The following items have been provided by my father Hubert Applegate, who spent his teenage years growing up at 3, Bowyers Terrace, Dilton Marsh.
Although the home was situated on Fairwood Road (the Westbury Leigh side of the railway line) Hubert is confident that this was still in the village of Dilton Marsh. The understanding is that the Biss River (or brook) is the dividing line between the two villages.
Charles Case & Sons
The rank of small terrace houses making up Bowyers Terrace are situated on the higher ground overlooking the Tanning Works owned by Charles Case and Sons. This company was involved in the manufacture of high grade leather, mainly for the footware industry. They were probably one of the largest employers in the area from around the late 18th century. A number of his family, including father, grandfather and sisters were employed here.
Imported skins (mainly from India we believe) were processed here using water from the adjacent River Biss. Unfortunately the sometimes overpowering smell from the processing plant and settling ponds was often nearly unbearable, especially on hot summer nights. His father, Walter Valentine, lived at Bowyers Terrace until he died in 1972 at the age of 94.
A feature of living at Bowyers Terrace was the Bristol to Southampton railway line which passed just across the road. At that time, Dilton had its own station just a few hundred yards away known as Dilton Marsh Halt . A busy line, it was noted for its steep gradient after leaving Westbury station, so much so that heavy goods trains (often carrying coal from South Wales) needed additional power to get over the gradient. This was provided by an additional engine from the Westbury goods yards pushing from the rear. On reaching Upton Scudamore, beyond Old Dilton, the level gradient allowed the train to roll onto Warminster unassisted.
A unique feature of railways at Dilton Marsh is the physical crossing of two major rail routes, the east/west London to Penzance line passing under the older north/south Bristol to Souhampton line at Penleigh, a hamlet of Dilton Marsh. The actual building of a bridge under the old line used bricks from the local brickworks at Penleigh. Foundation and piers for the bridge were constructed by laying bricks with suitable spacing and then flooding them with hand mixed mortar. This process was repeated until the structure had reached the required height for the iron girders to be put in place. Building of the bridge was around 1928-30.
Brick works at Penleigh
Also off the Fairwood Road, on the other side of the rail line was the local brickworks which were operational through the turn of the century up until at least the 1940s and supplied brick products to the local area for many years. I can remember as a child being taken on a school outing to see the brick works in operation and was amazed at the vast amounts of pure clay that was still being excavated from the site.
Penleigh Flour Seed Mills
Situated on the banks of the Biss at Penleigh with access off of the Fairwood Road was the local Flour mill, using power from the river to turn its mill wheels. My father has living memory of this mill in operation, but further information is lacking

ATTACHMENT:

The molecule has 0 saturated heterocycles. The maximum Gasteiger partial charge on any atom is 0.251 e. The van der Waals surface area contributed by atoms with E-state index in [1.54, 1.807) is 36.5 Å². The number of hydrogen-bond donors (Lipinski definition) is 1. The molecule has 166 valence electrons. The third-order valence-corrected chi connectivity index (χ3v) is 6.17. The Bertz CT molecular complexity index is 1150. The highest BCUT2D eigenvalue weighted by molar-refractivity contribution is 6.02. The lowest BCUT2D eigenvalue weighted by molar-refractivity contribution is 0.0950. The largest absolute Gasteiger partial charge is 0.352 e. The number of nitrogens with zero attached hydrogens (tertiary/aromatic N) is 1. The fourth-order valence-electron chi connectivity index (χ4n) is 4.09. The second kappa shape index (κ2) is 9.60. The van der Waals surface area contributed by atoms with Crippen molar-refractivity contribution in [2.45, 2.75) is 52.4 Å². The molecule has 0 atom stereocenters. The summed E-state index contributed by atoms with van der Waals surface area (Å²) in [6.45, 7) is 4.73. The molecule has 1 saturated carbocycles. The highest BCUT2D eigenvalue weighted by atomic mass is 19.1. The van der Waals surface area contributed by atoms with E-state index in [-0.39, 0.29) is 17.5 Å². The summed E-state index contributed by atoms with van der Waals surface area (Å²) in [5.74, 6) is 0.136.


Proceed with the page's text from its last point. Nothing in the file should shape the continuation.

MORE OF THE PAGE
One of the normal routes to get to Old Dilton from Dilton Marsh was along a lane by the side of Holy Trinity Church. This eventually led onto a steep incline known locally as The Hollow possibly because the hedges on each side were shaped to almost touch overhead giving the impression of a tunnel. At the top, this lane crossed the Westbury to Chapmanslade and Frome road at Hisomley and then proceeded to wind down into the much smaller village of Old Dilton.
Centrepiece of Old Dilton is without doubt the Church of St Mary. Unfortunately, even in my childhood days, the church was little used except on two occasions for the annual harvest festival service in late autumn.and a Christmas carol service Recollections of the villagers of Old Dilton are dim and not visiting the area too often I can only remember a sprinkling of houses and an isolated farm or two.
Passing through Old Dilton, a road eventually continues on to the village of Upton Scudamore and the supposed source of the River Biss.
Other areas of interest
Readers, especially those who have spent time in the village of Dilton Marsh, may be interested in other local icons around the turn of the 19th century, such as the Greenhouses owned by W.C. Sutton and family who were well known for their production of vegetables and flowers etc under an extensive area of glasshouses. The opportunity to purchase 2nd quality produce at the door was well know to local residents.
The village Post Office managed by Mr & Mrs Forward performed a useful function for the area as did the Garage operated by Mr Shephard in the High Street which dispensed petrol from a hand operated petrol pump for many years. For a number of years my father remembers the local policeman PC Stephens who controlled the area with a high degree of authority and without doubt put many a wayward lad back on the straight and narrow with his own brand of punishment not tolerated today.
Another small hamlet attached the western end of Dilton Marsh was Clivey. The Applegate family lived here in the early 1900, At least one of my aunties was born here and was known to attend the British School in Dilton Marsh from around 1911